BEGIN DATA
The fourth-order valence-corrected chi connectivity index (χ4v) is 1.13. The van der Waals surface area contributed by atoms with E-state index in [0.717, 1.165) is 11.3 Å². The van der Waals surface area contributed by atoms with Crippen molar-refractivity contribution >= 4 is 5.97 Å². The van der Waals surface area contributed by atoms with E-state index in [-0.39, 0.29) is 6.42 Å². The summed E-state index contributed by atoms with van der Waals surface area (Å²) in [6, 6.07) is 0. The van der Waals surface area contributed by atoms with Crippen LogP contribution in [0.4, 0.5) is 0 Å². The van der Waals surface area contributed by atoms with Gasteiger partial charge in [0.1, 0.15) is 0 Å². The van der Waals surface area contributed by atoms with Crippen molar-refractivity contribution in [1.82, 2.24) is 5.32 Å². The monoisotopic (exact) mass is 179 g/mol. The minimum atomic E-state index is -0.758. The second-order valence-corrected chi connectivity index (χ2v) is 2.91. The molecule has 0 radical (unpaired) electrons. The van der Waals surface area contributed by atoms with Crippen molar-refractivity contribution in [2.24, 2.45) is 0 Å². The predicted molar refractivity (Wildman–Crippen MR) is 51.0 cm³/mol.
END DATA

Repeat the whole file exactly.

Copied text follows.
The fourth-order valence-corrected chi connectivity index (χ4v) is 1.13. The van der Waals surface area contributed by atoms with E-state index in [0.717, 1.165) is 11.3 Å². The van der Waals surface area contributed by atoms with Crippen molar-refractivity contribution >= 4 is 5.97 Å². The van der Waals surface area contributed by atoms with E-state index in [-0.39, 0.29) is 6.42 Å². The summed E-state index contributed by atoms with van der Waals surface area (Å²) in [6, 6.07) is 0. The van der Waals surface area contributed by atoms with Crippen LogP contribution in [0.4, 0.5) is 0 Å². The van der Waals surface area contributed by atoms with Gasteiger partial charge in [0.1, 0.15) is 0 Å². The van der Waals surface area contributed by atoms with Crippen molar-refractivity contribution in [1.82, 2.24) is 5.32 Å². The monoisotopic (exact) mass is 179 g/mol. The minimum atomic E-state index is -0.758. The second-order valence-corrected chi connectivity index (χ2v) is 2.91. The molecule has 0 radical (unpaired) electrons. The van der Waals surface area contributed by atoms with Crippen molar-refractivity contribution in [2.24, 2.45) is 0 Å². The predicted molar refractivity (Wildman–Crippen MR) is 51.0 cm³/mol.